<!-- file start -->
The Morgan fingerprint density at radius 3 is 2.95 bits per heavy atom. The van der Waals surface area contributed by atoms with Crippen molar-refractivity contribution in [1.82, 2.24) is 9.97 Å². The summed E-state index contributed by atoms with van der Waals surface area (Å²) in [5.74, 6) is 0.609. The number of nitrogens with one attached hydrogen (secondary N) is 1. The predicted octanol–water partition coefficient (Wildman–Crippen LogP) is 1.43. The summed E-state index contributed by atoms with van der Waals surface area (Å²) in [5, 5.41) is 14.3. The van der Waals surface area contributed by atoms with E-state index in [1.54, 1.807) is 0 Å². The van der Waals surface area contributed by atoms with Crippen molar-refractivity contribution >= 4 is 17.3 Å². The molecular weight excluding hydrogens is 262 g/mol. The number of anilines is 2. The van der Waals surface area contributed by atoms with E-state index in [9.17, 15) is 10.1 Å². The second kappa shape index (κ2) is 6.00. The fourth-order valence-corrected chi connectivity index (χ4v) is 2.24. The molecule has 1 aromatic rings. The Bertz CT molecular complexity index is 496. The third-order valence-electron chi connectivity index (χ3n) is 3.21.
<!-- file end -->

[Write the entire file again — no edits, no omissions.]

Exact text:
The Morgan fingerprint density at radius 3 is 2.95 bits per heavy atom. The van der Waals surface area contributed by atoms with Crippen molar-refractivity contribution in [1.82, 2.24) is 9.97 Å². The summed E-state index contributed by atoms with van der Waals surface area (Å²) in [5.74, 6) is 0.609. The number of nitrogens with one attached hydrogen (secondary N) is 1. The predicted octanol–water partition coefficient (Wildman–Crippen LogP) is 1.43. The summed E-state index contributed by atoms with van der Waals surface area (Å²) in [5, 5.41) is 14.3. The van der Waals surface area contributed by atoms with E-state index in [1.54, 1.807) is 0 Å². The van der Waals surface area contributed by atoms with Crippen molar-refractivity contribution >= 4 is 17.3 Å². The molecular weight excluding hydrogens is 262 g/mol. The number of anilines is 2. The van der Waals surface area contributed by atoms with E-state index in [9.17, 15) is 10.1 Å². The second kappa shape index (κ2) is 6.00. The fourth-order valence-corrected chi connectivity index (χ4v) is 2.24. The molecule has 1 aromatic rings. The Bertz CT molecular complexity index is 496. The third-order valence-electron chi connectivity index (χ3n) is 3.21.